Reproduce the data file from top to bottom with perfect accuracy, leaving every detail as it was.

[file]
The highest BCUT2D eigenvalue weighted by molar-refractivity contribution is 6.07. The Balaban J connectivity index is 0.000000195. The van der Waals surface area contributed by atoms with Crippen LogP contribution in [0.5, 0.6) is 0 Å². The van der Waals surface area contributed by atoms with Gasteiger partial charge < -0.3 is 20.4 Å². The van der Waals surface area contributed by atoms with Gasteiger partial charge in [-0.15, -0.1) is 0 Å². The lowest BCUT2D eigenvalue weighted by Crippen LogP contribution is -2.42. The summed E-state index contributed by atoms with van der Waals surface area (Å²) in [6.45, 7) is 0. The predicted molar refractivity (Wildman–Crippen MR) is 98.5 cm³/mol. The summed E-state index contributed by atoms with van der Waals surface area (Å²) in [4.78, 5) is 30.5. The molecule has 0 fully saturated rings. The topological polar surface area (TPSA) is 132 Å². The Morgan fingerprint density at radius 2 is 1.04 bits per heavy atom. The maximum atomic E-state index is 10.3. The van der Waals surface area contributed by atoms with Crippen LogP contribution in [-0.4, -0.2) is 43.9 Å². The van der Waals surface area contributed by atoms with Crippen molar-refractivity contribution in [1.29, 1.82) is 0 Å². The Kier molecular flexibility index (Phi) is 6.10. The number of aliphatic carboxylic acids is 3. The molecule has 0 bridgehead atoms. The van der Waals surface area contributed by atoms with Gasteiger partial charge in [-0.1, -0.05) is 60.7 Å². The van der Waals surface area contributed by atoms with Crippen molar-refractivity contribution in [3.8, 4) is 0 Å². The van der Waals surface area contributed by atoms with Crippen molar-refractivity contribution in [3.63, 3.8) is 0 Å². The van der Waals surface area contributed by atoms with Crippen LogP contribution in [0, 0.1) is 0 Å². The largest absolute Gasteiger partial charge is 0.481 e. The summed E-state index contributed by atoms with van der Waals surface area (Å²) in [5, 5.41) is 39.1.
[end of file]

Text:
The highest BCUT2D eigenvalue weighted by molar-refractivity contribution is 6.07. The Balaban J connectivity index is 0.000000195. The van der Waals surface area contributed by atoms with Crippen LogP contribution in [0.5, 0.6) is 0 Å². The van der Waals surface area contributed by atoms with Gasteiger partial charge < -0.3 is 20.4 Å². The van der Waals surface area contributed by atoms with Gasteiger partial charge in [-0.15, -0.1) is 0 Å². The lowest BCUT2D eigenvalue weighted by Crippen LogP contribution is -2.42. The summed E-state index contributed by atoms with van der Waals surface area (Å²) in [6.45, 7) is 0. The predicted molar refractivity (Wildman–Crippen MR) is 98.5 cm³/mol. The summed E-state index contributed by atoms with van der Waals surface area (Å²) in [4.78, 5) is 30.5. The molecule has 0 fully saturated rings. The topological polar surface area (TPSA) is 132 Å². The Morgan fingerprint density at radius 2 is 1.04 bits per heavy atom. The maximum atomic E-state index is 10.3. The van der Waals surface area contributed by atoms with Crippen LogP contribution in [-0.4, -0.2) is 43.9 Å². The van der Waals surface area contributed by atoms with Crippen molar-refractivity contribution in [1.29, 1.82) is 0 Å². The Kier molecular flexibility index (Phi) is 6.10. The number of aliphatic carboxylic acids is 3. The molecule has 0 bridgehead atoms. The van der Waals surface area contributed by atoms with Gasteiger partial charge in [-0.1, -0.05) is 60.7 Å². The van der Waals surface area contributed by atoms with Crippen molar-refractivity contribution in [3.8, 4) is 0 Å². The van der Waals surface area contributed by atoms with Crippen molar-refractivity contribution in [3.63, 3.8) is 0 Å². The van der Waals surface area contributed by atoms with Crippen LogP contribution in [0, 0.1) is 0 Å². The largest absolute Gasteiger partial charge is 0.481 e. The summed E-state index contributed by atoms with van der Waals surface area (Å²) in [5, 5.41) is 39.1.